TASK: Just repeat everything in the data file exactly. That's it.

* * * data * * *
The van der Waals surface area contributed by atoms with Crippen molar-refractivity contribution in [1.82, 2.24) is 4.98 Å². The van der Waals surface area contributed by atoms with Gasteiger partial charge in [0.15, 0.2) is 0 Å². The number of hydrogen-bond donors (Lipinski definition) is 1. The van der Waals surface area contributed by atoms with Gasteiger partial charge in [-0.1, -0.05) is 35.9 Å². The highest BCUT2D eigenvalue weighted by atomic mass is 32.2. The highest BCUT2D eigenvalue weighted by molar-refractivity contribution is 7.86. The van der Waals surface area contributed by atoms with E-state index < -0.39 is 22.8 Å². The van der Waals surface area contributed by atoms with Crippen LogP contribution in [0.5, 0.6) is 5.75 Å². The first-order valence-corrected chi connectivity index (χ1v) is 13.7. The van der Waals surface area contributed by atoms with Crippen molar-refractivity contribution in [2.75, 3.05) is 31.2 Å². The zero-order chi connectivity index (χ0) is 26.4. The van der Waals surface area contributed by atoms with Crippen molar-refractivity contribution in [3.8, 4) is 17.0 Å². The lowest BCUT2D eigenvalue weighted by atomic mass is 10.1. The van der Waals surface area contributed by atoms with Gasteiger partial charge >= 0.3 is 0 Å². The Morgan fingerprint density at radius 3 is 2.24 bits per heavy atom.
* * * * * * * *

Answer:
The van der Waals surface area contributed by atoms with Crippen molar-refractivity contribution in [1.82, 2.24) is 4.98 Å². The van der Waals surface area contributed by atoms with Gasteiger partial charge in [0.15, 0.2) is 0 Å². The number of hydrogen-bond donors (Lipinski definition) is 1. The van der Waals surface area contributed by atoms with Gasteiger partial charge in [-0.1, -0.05) is 35.9 Å². The highest BCUT2D eigenvalue weighted by atomic mass is 32.2. The highest BCUT2D eigenvalue weighted by molar-refractivity contribution is 7.86. The van der Waals surface area contributed by atoms with E-state index < -0.39 is 22.8 Å². The van der Waals surface area contributed by atoms with Crippen LogP contribution in [0.5, 0.6) is 5.75 Å². The first-order valence-corrected chi connectivity index (χ1v) is 13.7. The van der Waals surface area contributed by atoms with Crippen molar-refractivity contribution in [2.75, 3.05) is 31.2 Å². The zero-order chi connectivity index (χ0) is 26.4. The van der Waals surface area contributed by atoms with Crippen molar-refractivity contribution in [3.8, 4) is 17.0 Å². The lowest BCUT2D eigenvalue weighted by atomic mass is 10.1. The van der Waals surface area contributed by atoms with Gasteiger partial charge >= 0.3 is 0 Å². The Morgan fingerprint density at radius 3 is 2.24 bits per heavy atom.